Big ads hit the small screen


24 Oct 2006

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The juggernaut that is the US telecoms industry rolled into Los Angeles on 12 September for the CTIA (Cellular Telecommunciations and Internet Association) Wireless IT and Entertainment Trade Show. The show, which was traditionally about such things as billing and switching, now has a big focus on mobile content and entertainment.

In fact, entertainment has become such a part of the mobile phone industry that everyone expects to see Sony Pictures and MTV Networks execs sitting chatting to the content teams from Verizon Wireless, Sprint and the reps from the myriad of new mobile content start-ups and the seasoned aggregators.

We have gone beyond the ‘gee-whiz’ phase of mobile entertainment to practical phase. The thinking now is: “Yes, you can have entertainment on your phone, yes it works — now let’s make money.”

Money making is now the mantra of everyone in the ecosystem. Everyone I met at the show seemed to have an opinion on the potential of the market and how money was to be made but one theme reoccurred consistently: ad-supported free mobile content.

Everyone I met, from content producers to carriers, had just launched or was about to launch ad-based content trials. A good example is Fox’s production of spin-off mobisodes of the hit series Prison Break, which ran exclusively on Sprint, was sponsored by Toyota and featured ad spots for the Toyota Yaris, with the shows available free to the end user. Other examples include Amp’d Mobile’s deal with Procter & Gamble to offer ad breaks in its video channels sponsored by Procter & Gamble brands and Sprint’s announcement that it would start offering a banner ad service on its deck powered by mobile start-up Enpocket.
These deals are only the tip of the iceberg; I expect at least 10 more major announcements in the coming months.

So, what’s driving this new found love of mobile ads from an industry that only a couple of years ago was very resistant to it? Well, two major trends seem to be colliding here.

The first one is that mobile carriers and content providers have observed their stats over the pass couple of years and have observed that, while there is a major hunger for mobile content, this hunger does not always translate to sales.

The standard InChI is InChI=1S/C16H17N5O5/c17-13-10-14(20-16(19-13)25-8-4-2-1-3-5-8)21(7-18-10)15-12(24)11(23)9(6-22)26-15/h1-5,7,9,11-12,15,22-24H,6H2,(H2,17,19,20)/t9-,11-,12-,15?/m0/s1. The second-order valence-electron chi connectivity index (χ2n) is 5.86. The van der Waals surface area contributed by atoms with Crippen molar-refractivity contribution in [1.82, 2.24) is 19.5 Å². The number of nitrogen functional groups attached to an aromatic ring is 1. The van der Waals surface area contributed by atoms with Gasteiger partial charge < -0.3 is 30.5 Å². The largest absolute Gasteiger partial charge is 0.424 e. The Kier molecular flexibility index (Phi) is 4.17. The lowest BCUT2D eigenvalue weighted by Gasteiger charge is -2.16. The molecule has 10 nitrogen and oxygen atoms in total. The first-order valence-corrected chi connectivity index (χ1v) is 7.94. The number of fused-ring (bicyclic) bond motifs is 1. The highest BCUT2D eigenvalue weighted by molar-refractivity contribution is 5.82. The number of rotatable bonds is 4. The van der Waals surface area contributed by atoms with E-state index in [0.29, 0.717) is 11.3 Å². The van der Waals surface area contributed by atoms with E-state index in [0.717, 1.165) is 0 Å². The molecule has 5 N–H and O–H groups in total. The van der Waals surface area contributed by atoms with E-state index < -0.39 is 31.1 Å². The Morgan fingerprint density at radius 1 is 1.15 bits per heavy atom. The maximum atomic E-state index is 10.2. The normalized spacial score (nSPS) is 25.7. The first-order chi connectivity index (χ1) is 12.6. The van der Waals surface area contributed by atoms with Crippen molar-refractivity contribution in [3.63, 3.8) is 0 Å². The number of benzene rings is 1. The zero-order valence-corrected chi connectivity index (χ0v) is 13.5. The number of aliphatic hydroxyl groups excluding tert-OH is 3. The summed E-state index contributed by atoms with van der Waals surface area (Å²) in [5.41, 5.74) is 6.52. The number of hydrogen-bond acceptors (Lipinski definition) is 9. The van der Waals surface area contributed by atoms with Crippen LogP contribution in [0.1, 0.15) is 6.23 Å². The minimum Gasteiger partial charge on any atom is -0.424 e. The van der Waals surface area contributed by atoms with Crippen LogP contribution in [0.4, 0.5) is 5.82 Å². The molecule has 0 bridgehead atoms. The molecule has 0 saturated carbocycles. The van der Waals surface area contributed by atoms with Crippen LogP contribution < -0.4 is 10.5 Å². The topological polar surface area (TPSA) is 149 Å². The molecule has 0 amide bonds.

There is a new found understanding that users, especially in youth demographic, can only spend so much on mobile entertainment (ringtones, music videos, films, TV, etc) so that if content can be given away for free then the resulting spike in attention can be exploited.

The second trend dovetails perfectly with the first one: that is the overall trends in internet advertising. It’s no secret that every brand manager is worried that their consumers are spending less time watching TV and reading newspapers and more on the internet (YouTube, MySpace, Bebo, Google, etc) and on their mobile phones.

Thus we have seen major content companies and brands clamour onto these new advertising opportunities. Google’s results and share price demonstrate the power and potential of internet advertising and the recent deals between Warner Music and YouTube and Universal and SpiralFrog to give music videos away for free in exchange for share of ad revenue show that even the biggest media companies are taking it very seriously. In this context it is easy to see how mobile is seen as the next frontier for the ad and content businesses.

The major media companies haven’t been slow on mobile either. Peter Chernin, COO of Rupert Murdoch’s News Corp, announced during a keynote address at CTIA that News Corp would acquire a majority stake in Jamba, the mobile content company best known for its annoying but huge-selling Crazy Frog ringtone.

Chernin was very upbeat about the deal and the market potential. He said that this medium, with over two billion customers worldwide (TV has one billion, internet has less) had the potential to become the biggest medium ever invented.

He mentioned that the penetration of content is still quite low and thus provides huge potential for growth: only 4pc of US cell phone users watch TV on their phones; if this even grew to just 20pc, then US$5bn in revenue could be created in the US alone.
Even Rupert Murdoch, who was slow off the mark in the dotcom era, is now a fully fledged convert to the potential of web and mobile, enough to make him embrace Crazy Frog.

By Stephen McCormack, chief executive of mobile content firm Wildwave